On the surface, sociology is the study of society and human behavior; yet
looking deeper, it is the study of humans in groups and how they interact with one another. Think about if you just bought a new pair of jeans. You think that you look absolutely great in them until you turn on the television or compare yourself to the person on side of you. Today, women all over the world are focused on the way society views them, which has an influence on the way they view themselves. If you have ever watched TV, picked up a magazine or skimmed tabloid headlines at the grocery store, you should have an idea of what these images represent. They show celebrities at the peak of their careers, with a picture of them during their crisis right next to it. When Brittany Spears was going through her crisis she gained a lot of weight, the only media she got then was negative. She was no longer considered a sex icon like she used to be but rather an example of what happens when you go “against the grain”.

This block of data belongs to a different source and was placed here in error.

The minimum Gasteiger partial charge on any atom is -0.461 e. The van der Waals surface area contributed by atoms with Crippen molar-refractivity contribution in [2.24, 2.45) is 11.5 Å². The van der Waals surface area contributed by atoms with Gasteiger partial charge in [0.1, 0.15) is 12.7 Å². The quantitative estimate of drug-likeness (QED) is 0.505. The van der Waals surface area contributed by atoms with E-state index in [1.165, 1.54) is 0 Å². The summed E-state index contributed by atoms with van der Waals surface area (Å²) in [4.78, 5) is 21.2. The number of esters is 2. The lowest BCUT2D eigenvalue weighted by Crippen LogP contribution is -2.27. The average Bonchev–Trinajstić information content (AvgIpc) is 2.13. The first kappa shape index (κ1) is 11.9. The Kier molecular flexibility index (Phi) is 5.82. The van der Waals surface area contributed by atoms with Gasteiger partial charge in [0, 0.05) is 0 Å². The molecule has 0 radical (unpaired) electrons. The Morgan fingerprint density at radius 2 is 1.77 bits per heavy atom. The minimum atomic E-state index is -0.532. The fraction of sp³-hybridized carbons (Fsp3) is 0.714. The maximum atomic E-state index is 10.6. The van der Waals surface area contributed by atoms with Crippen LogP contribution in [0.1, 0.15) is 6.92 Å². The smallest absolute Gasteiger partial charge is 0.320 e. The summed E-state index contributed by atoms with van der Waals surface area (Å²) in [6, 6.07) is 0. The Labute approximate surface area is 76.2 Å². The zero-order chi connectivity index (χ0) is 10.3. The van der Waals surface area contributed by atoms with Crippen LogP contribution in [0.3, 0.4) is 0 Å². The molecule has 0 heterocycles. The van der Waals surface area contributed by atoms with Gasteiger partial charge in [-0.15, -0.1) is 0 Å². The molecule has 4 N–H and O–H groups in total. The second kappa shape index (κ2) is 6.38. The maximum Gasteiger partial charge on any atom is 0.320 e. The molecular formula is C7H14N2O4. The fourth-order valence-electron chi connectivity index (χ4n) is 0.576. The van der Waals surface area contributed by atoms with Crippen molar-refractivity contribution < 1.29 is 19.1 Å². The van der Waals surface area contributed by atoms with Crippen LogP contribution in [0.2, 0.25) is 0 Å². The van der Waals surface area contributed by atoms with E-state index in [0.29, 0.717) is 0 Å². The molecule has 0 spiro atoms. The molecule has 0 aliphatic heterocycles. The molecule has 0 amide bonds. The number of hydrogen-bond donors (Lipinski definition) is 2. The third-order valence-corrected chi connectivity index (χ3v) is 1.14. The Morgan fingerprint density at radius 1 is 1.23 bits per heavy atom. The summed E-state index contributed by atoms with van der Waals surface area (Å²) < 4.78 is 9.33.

This is an example of how our society associates thinness with beauty and adds all kind of negative connections to being overweight. The standards applied to Britney Spears and other celebrities come from our social constructions of what it means to be beautiful. As a society we decide what is positive and what is negative, and what is meaningful and valuable to us, and thus we construct reality. These sets of values are filtered into our everyday life and affect us when we interact with others, read a magazine, and even when we browse the Internet. These images have a very strong effect on teenage girls because they are at a stage where they are trying to develop their sense of self and personal identity.
For teenagers, the most obvious way to find their place is by comparing themselves to their peers, and noticing qualities that make them socially successful. They also look to the media to figure out which qualities are considered superior and more highly valued among the...